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United States Department of Agriculture

Agricultural Research Service

Title: Can We Amplify Our Wisdom About the Evolution and Role of Entomopathogenic Fungi in the Real World?

Author
item Humber, Richard

Submitted to: Society for Invertebrate Pathology Annual Meeting
Publication Type: Abstract Only
Publication Acceptance Date: May 3, 2001
Publication Date: August 1, 2001
Citation: HUMBER, R.A. CAN WE AMPLIFY OUR WISDOM ABOUT THE EVOLUTION AND ROLE OF ENTOMOPATHOGENIC FUNGI IN THE REAL WORLD?. SOCIETY FOR INVERTEBRATE PATHOLOGY ANNUAL MEETING. 2001.

Technical Abstract: PCR-based technologies offer powerful tools to study the systematics, taxonomy, and evolution of organisms. However, such techniques do not yet provide critical insights into many aspects of the biology of microbial entomopathogen. Examples where molecular and more traditional systematics approaches have led to conflicting interpretations include the Entomophthorales (a group that may not be monophyletic), the newly appreciated fungal affinities of microsporidia, and many aspects of the complex of clavicipitaceous ascomycetes (e.g., Cordyceps species) and ca 24 genera of Hyphomycetes representing the conidial states of these ascomycetes. Molecular techniques resolve taxonomic problems and can reveal highly evidence for evolutionary and biogeographical patterns if diverse types of data suggest the same conclusions. However, there is evidence that coevolution of fungal pathogens and their hosts is not so universal as is widely believed; there is evidence of interkingdom host shifts within the Clavicipitaceae (ascomycetes and conidial fungi in the largest, most complex group of fungal entomopathogens). Molecular techniques have not yet provided significant guidance in the selection of fungal isolates for use against target hosts nor in elucidating the underlying interactions between host and pathogen that, when integrated, constitute such biological phenomena as host specificity, virulence, and pathogenicity. Relatively little effort has been expended on using molecular techniques to elucidate how infections occur and become fully established in a host, the production and role of the toxins produced by many insect fungi, or to enumerate the controls over the diverse structures and compounds produced only during fungal sporulation.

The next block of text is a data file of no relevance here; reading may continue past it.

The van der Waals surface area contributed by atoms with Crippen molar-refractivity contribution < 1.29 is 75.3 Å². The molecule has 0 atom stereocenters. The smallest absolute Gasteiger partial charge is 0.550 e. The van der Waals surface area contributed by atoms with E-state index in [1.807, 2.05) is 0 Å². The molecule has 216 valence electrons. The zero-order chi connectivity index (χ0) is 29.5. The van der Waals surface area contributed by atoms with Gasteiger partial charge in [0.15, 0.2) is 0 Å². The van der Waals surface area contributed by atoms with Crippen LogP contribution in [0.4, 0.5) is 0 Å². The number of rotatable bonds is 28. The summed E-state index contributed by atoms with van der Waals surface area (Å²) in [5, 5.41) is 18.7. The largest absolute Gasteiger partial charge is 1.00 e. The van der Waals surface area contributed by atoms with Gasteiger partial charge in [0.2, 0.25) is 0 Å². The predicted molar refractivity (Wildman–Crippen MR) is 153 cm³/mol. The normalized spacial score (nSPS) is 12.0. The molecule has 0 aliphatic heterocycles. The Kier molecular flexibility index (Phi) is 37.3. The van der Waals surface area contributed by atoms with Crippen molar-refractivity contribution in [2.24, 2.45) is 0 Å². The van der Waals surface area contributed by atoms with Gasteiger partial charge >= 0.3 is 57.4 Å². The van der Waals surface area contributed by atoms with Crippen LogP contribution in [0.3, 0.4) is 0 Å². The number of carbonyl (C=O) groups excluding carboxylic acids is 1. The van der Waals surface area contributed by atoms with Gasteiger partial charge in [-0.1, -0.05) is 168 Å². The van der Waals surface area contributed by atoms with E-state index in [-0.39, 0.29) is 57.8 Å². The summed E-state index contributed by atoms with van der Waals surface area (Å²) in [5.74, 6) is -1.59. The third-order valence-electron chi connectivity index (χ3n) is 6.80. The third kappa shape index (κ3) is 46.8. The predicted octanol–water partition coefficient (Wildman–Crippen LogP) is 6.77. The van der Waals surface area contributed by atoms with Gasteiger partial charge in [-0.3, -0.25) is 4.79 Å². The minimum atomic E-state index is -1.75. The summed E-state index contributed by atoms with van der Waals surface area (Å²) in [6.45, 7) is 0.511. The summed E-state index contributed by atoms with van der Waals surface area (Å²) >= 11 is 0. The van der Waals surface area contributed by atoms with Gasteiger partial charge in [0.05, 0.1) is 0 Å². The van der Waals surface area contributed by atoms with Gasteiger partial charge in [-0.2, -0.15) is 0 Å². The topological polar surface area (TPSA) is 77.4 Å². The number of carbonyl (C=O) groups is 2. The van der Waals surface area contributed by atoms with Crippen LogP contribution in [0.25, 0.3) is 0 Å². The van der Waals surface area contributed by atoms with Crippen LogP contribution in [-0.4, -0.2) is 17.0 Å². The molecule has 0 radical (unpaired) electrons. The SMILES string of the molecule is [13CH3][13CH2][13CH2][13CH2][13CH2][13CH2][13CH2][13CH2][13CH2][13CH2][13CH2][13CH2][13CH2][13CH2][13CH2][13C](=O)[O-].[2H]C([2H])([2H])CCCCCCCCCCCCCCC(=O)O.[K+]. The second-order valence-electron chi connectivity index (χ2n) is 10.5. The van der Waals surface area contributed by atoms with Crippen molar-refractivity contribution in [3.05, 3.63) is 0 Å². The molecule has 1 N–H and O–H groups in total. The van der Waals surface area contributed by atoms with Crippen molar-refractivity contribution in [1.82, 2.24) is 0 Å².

Last Modified: 10/20/2014
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